Have you ever thought about the different scientific properties of your guitar pickups? What materials are your guitar pickups made from? How do those materials work together to capture the sound of your guitar and reproduce that sound through an amplifier? What sort of processes are happening inside the pickup to produce sound? It is almost like magic that we can plug in an electric guitar, turn on an amplifier, and immediately create some wild noises!
How Are Electric Guitar Pickups Made?
Electric guitar pickups come in many different styles and shapes. The two most common arrangements are single coil and dual-coil or “humbucker” pickups. These styles can be “passive” meaning there is no external electricity in the system or “active” meaning an external source of electricity is present in the system.
Both types of pickups consist of one or more magnets made from alnico or ferrite around which a fine copper wire has been wrapped thousands of times. The magnetic field generated is focused by the pole pieces and then magnetizes the string. The oscillation of the magnetic field caused by the vibrating string produces a current that is captured by the magnet in the pickup and transformed into an electric signal that is reproduced through an amplifier.
What Do We Mean When We Say Output?
When we say we want to measure the output of electric guitar pickups, what exactly do we mean? As it turns out, it is very difficult to accurately measure output voltage from a guitar because there are so many variables in the measurement process. The true output of a guitar pickup is a product of the type of magnets used and the number of coil winds around the magnets. A more accurate measurement to determine the output of a guitar pickup is to measure what is called resistance.
How Do We Measure Resistance?
How do we measure the resistance of guitar pickups? What even is resistance? Yes, my guitar pickups will not sound the way I want despite how much I practice. Are my guitar pickups resisting my wishes? Yes maybe. But what we are looking for is a resistance in the electrical sense.
In this context, resistance is the measure of the pickup’s opposition to the flow of electric current. We measure resistance in Ohms using a device called a multimeter. You can pick up a multimeter at any hardware store. It is a useful tool for many different electrical measurements.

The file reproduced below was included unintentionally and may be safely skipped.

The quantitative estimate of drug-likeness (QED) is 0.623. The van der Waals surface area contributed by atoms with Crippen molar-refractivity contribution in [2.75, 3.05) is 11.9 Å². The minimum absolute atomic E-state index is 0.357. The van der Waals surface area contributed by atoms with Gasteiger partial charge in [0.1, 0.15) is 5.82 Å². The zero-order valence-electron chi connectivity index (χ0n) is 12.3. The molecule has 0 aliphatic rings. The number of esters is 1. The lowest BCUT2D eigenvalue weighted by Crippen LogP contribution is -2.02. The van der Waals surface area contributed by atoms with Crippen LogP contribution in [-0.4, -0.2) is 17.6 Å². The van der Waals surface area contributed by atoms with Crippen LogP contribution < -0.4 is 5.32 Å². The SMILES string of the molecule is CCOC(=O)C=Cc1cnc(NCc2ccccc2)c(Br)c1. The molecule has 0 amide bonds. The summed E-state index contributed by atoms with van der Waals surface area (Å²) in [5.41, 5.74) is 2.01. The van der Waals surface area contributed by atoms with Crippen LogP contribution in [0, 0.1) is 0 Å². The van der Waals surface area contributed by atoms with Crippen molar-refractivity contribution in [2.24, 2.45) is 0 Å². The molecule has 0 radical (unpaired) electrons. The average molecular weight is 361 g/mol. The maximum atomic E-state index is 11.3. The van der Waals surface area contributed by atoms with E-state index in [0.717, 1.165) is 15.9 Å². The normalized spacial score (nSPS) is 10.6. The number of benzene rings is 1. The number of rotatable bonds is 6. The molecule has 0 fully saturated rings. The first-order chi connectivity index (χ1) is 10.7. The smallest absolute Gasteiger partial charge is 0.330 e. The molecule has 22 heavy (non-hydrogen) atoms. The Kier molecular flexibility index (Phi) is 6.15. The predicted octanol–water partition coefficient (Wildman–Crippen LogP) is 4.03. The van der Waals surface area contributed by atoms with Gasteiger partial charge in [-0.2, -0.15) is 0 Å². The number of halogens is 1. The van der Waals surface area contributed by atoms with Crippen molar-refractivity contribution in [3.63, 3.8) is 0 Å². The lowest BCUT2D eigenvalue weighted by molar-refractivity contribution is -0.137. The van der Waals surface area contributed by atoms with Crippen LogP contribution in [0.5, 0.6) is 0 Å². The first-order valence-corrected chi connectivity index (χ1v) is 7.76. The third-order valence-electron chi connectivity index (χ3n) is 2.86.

There are two important wires on the multimeter: the red test lead wire and the black test ground wire. To test the resistance of your pickups, you want to set your multimeter for Ohms and touch the red test lead of your multimeter to your pickup’s primary lead wire and touch the black test ground wire of your multimeter to the black ground wire on the pickup.
If you are testing a humbucker with four conductors, make sure that the wires are properly attached to each other. Make sure that the red and white leads are connected to each other and isolated from any other connection, and the green and bare leads are also connected to each other. Touch the red test lead from the multimeter to the black wire—the pickup’s primary lead. Touch the multimeter’s black test lead to the green and bare ground wires on the pickup. This should give you an accurate impedance measurement.
What Can Go Wrong?
Resistance readings can differ greatly depending on a number of factors including temperature, length of wire, diameter of wire, and the testing equipment you are using. If you test a pickup and you get a reading of zero or infinity, it means there is something damaged in the coil and your pickup will not work. Generally speaking, functional pickups range from 8k-25k ohms for humbucker style pickups and 6k-16k ohms for single coil pickups.
In general, the level of resistance is indicative of output between identical types of pickups. For example, a Seymour Duncan bridge position humbucker with a resistance of 8k ohms will be louder than the same exact pickup with a resistance of 7k ohms. However, as previously stated, the true output level of the pickup is determined by the type of magnet used and the number of coils around the magnet.
If science and electricity is interesting to you, then the guitar presents many points of interest. Go out to your local hardware store and get a multimeter and see what you can measure. You can use the multimeter to measure the output on your potentiometers as well as from the output jack. It might be interesting to find an older guitar to take apart and do some experiments with the pickups such as unwinding some coils to see how the resistance changes. Most pickup manufacturers list pickup resistance in their specifications and you are encouraged to check this out for more information! Stay curious!
- It is also suitable for other acoustic instruments such as mandolin, bouzouki, mandola, ukulele, balalaika, lute, etc.
- It is able to pick up the original tone of your violin regardless of any background noise.
- It is especially designed for clipping in sound hole, easy to clip on and take off.
- ★ FITS in soundholes from 3.88” (98.5 mm) to 3.94” (100mm) diameter. ★ HIGH impedance passive design, no battery required.
- ★ BUILT with Customized Rare Earth Neodymium Magnet and Single Coil with Handwound Oxygen-Free Copper.
- ★ SOLID Beech Wood Housing for better transmission of Acoustic Vibrations with Super String Balance and Pure Acoustic Clarity.
- ★ CAME with Customized Studio Grade Lossless Transmission Audio Cable.
- ★ QUICK Installation and Storage, no drilling required, harmless for guitars. ★ DOES not work with nylon guitar strings but only works with steel-string acoustic guitars. ★ DOES not work with 3/4-size guitars like Taylor Baby, Little Martin series.
- Transducer: Magnetic
- Placement: Soundhole
- Jack: 1/4" male
- Color: Maple